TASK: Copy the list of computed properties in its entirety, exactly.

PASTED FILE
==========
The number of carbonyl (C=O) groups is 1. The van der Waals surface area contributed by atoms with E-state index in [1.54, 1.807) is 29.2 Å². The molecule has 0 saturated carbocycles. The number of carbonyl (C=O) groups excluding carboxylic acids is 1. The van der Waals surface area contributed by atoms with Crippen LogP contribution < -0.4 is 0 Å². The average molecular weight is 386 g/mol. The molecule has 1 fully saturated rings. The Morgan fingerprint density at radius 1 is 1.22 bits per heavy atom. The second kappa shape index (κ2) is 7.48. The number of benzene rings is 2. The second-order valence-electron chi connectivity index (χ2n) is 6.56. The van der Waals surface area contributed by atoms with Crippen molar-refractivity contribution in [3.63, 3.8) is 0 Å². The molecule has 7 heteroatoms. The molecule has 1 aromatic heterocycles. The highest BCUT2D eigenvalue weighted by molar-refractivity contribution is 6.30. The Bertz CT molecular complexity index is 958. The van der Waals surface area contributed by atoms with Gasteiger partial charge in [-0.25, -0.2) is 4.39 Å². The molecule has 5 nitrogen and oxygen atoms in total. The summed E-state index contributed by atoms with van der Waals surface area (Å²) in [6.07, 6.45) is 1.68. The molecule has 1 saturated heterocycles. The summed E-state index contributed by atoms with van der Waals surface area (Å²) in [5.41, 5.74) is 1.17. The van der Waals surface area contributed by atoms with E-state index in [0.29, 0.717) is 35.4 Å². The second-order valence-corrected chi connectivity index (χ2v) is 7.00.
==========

The number of carbonyl (C=O) groups is 1. The van der Waals surface area contributed by atoms with E-state index in [1.54, 1.807) is 29.2 Å². The molecule has 0 saturated carbocycles. The number of carbonyl (C=O) groups excluding carboxylic acids is 1. The van der Waals surface area contributed by atoms with Crippen LogP contribution < -0.4 is 0 Å². The average molecular weight is 386 g/mol. The molecule has 1 fully saturated rings. The Morgan fingerprint density at radius 1 is 1.22 bits per heavy atom. The second kappa shape index (κ2) is 7.48. The number of benzene rings is 2. The second-order valence-electron chi connectivity index (χ2n) is 6.56. The van der Waals surface area contributed by atoms with Crippen molar-refractivity contribution in [3.63, 3.8) is 0 Å². The molecule has 7 heteroatoms. The molecule has 1 aromatic heterocycles. The highest BCUT2D eigenvalue weighted by molar-refractivity contribution is 6.30. The Bertz CT molecular complexity index is 958. The van der Waals surface area contributed by atoms with Gasteiger partial charge in [-0.25, -0.2) is 4.39 Å². The molecule has 5 nitrogen and oxygen atoms in total. The summed E-state index contributed by atoms with van der Waals surface area (Å²) in [6.07, 6.45) is 1.68. The molecule has 1 saturated heterocycles. The summed E-state index contributed by atoms with van der Waals surface area (Å²) in [5.41, 5.74) is 1.17. The van der Waals surface area contributed by atoms with E-state index in [0.29, 0.717) is 35.4 Å². The second-order valence-corrected chi connectivity index (χ2v) is 7.00.